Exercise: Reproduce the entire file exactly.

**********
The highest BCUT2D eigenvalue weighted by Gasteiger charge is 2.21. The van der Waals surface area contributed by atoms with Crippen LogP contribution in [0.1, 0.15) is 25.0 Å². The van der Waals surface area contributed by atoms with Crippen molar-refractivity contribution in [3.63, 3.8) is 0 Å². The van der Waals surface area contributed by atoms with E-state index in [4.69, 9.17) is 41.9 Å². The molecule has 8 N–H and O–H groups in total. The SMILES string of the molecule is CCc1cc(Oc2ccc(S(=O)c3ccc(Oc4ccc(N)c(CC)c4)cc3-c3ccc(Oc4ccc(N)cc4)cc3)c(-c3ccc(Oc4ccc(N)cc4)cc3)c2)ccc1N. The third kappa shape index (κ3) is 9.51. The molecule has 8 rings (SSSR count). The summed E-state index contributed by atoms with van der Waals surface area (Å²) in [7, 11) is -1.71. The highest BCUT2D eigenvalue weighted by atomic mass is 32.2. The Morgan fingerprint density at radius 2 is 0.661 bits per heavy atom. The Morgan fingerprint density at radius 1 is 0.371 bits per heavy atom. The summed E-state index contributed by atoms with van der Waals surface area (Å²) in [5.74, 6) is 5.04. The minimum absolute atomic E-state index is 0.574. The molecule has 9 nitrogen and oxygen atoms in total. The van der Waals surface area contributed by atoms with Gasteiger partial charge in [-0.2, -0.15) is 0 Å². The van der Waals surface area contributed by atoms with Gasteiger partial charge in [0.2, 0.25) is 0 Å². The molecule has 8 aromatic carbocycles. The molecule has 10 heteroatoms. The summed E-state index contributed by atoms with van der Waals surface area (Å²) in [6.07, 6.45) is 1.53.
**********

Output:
The highest BCUT2D eigenvalue weighted by Gasteiger charge is 2.21. The van der Waals surface area contributed by atoms with Crippen LogP contribution in [0.1, 0.15) is 25.0 Å². The van der Waals surface area contributed by atoms with Crippen molar-refractivity contribution in [3.63, 3.8) is 0 Å². The van der Waals surface area contributed by atoms with E-state index in [4.69, 9.17) is 41.9 Å². The molecule has 8 N–H and O–H groups in total. The SMILES string of the molecule is CCc1cc(Oc2ccc(S(=O)c3ccc(Oc4ccc(N)c(CC)c4)cc3-c3ccc(Oc4ccc(N)cc4)cc3)c(-c3ccc(Oc4ccc(N)cc4)cc3)c2)ccc1N. The third kappa shape index (κ3) is 9.51. The molecule has 8 rings (SSSR count). The summed E-state index contributed by atoms with van der Waals surface area (Å²) in [7, 11) is -1.71. The highest BCUT2D eigenvalue weighted by atomic mass is 32.2. The Morgan fingerprint density at radius 2 is 0.661 bits per heavy atom. The Morgan fingerprint density at radius 1 is 0.371 bits per heavy atom. The summed E-state index contributed by atoms with van der Waals surface area (Å²) in [5.74, 6) is 5.04. The minimum absolute atomic E-state index is 0.574. The molecule has 9 nitrogen and oxygen atoms in total. The van der Waals surface area contributed by atoms with Gasteiger partial charge in [-0.2, -0.15) is 0 Å². The van der Waals surface area contributed by atoms with Gasteiger partial charge in [0.2, 0.25) is 0 Å². The molecule has 8 aromatic carbocycles. The molecule has 10 heteroatoms. The summed E-state index contributed by atoms with van der Waals surface area (Å²) in [6.07, 6.45) is 1.53.